Saturday, October 12, 2019

Nurse Caril’s New Post

By Caroline Trench, ©1959

Doctor Justin Garthorpe was reputedly a tyrant, and while Penelope worked for him, sparks were bound to fly. And she had to cope with family worries as well as an exacting job. Here’s the story of how she succeeded.


“Nursing was the most worthwhile life in the world and she loved it all, from the work that could sometimes be so satisfying and sometimes so hard, to the friendly companionship of the other nurses.”

“Justin never thinks of the decorative value of nurses when he engages them, although I’ve told him it would make all the difference to the patients. Not to mention the doctors!”

“How encouragingly human you look! The starch and stiffness have all evaporated into thin air!”

“He thinks of me as someone who helps him in his work, not as a woman.”

“You’ve made me absolutely agog with curiosity. How do you look agog, by the way? But I clamp my lips together and nobly forebear to ask more.”

Penelope Caril is a London-based nurse who suddenly learns that older sister Alison and her husband Bill have been killed in a car crash, leaving her guardian of nephew Sandy, age 7, and niece Grace, age 17. This means she can no longer work the alternating shifts of her hospital because she’ll need a steady schedule for the children, so she relocates to the coast to take a position in a small children’s hospital founded by Dr. Justin Garthorpe. He’s got a reputation as a strict martinet but a genius with children and their illnesses, and during Penny’s interview with him, she finds him “infuriating,” three separate times but nonetheless thinks “she didn’t know whether Justin Garthorpe infuriated her or interested her. But, whatever her feelings were, she knew she wanted to work for him.”

Not that you will be surprised to hear this, but soon she is in love with him. They seem to have a close friendship, and he involves her in his toughest cases, but he is also at the same time somewhat aloof—“what had brought the brusqueness to his voice, the lines between his eyes and the streak of gray to his hair? What was the mystery of his life—and would she ever know it?” Of course she will, and it’s revealed by a shrew who calls herself mother of one of their patients: Justin’s own daughter had come down with appendicitis and the diagnosis had come too late, he had operated and she had died, and his wife had died shortly thereafter of suicide. The scandal!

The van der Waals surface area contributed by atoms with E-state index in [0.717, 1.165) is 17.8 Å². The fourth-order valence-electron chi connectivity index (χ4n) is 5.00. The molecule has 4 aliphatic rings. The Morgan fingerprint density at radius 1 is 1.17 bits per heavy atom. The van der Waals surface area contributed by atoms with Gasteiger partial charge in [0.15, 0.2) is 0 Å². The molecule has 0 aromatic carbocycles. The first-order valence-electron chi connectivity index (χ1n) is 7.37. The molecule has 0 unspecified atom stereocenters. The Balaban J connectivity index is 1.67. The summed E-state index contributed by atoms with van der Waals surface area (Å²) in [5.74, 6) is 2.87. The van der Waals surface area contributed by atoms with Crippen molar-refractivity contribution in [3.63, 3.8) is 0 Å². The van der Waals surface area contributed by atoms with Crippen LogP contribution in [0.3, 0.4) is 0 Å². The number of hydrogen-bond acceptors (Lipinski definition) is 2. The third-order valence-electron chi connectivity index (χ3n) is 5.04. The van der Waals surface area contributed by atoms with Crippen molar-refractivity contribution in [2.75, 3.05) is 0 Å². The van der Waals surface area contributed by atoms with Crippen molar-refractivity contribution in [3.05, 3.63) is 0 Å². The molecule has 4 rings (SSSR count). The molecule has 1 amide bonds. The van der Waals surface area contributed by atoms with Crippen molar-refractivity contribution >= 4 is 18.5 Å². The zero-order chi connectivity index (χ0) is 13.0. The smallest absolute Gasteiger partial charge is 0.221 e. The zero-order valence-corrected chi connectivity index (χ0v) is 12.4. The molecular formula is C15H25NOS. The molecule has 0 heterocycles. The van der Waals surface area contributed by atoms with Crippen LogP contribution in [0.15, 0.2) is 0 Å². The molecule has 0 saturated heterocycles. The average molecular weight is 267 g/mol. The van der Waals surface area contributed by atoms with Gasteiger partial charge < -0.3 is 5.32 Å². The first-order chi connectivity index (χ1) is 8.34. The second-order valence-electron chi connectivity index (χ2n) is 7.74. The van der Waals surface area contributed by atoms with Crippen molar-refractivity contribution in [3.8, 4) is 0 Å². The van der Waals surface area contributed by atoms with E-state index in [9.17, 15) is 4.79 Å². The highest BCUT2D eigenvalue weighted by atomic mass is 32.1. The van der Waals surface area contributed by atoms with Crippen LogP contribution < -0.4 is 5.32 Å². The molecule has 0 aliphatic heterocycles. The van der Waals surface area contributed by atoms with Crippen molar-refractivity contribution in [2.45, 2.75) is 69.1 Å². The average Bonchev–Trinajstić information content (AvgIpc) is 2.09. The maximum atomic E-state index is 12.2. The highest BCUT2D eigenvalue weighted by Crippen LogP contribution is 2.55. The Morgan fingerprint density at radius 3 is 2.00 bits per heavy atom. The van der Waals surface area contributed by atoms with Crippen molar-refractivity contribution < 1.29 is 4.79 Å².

But Justin’s friend Simon has a slightly different take, and explains that Justin had been working through an epidemic at the time on four hours’ sleep a night, living at the hospital, and that little Barbie had been seen by another doctor who’d blown the diagnosis. By the time Justin had finally gotten home, Barbie was too ill to be saved. And the wife had left Justin and died of an overdose of sleeping pills. Justin, of course, doesn’t see it that way, and is so haunted by Barbie’s death that he can never love again.

So Penny sets out to find the whole truth, and drags Justin off to meet an old friend of his wife’s, who tells the real story—that Adele had been on the brink of coming back to Justin to try to start over, but had been troubled by severe anxiety which necessitated the fatal sleeping pills, and her death was an accident!

Exonerated by the truth, Justin is free to tell Penny that he’ll never marry again, but that he expects she’ll be happy with any of the several beaux floating around Honeysuckle Cottage, where she lives with the children …

It’s a slight, pleasant enough story, with a few interesting characters (Penny and Justin, unfortunately, not being among them), but no surprises of plot to make it particularly unusual—apart from the nurse’s dorm fire that Justin extinguishes with his hands, blistering them so badly he nearly faints from the pain, but strangely the next day he is driving around the countryside and gripping Penny’s wrist, “the hardness of his grasp almost bruising her flesh,” but apparently with no discomfort whatsoever. Rather, the story seems to be a goodly number of the usual conventions strung together—surly misunderstood teen made right by love, crabby doctor made right by love, perennial bachelor and ugly nurse and crippled fiancé made right by love. Still, if there isn’t much to it, what there is is enjoyable, and you certainly could do a lot worse.


  1. I find it interesting that the the cover art for this book was apparently so hastily assembled, the artist clearly reused another book's cover for the collage, without even bothering to fully crop out the previous book's author name. Via some sleuthing, I tracked down the source image to the cover for "Next Stop Gretna" by Belinda Dell.

    1. Yeah, I noticed that myself. It's curious that Harlequin, which was such a powerhouse publisher, produced mostly awful covers. I guess they figured they didn't really have to try, but it's still shameful.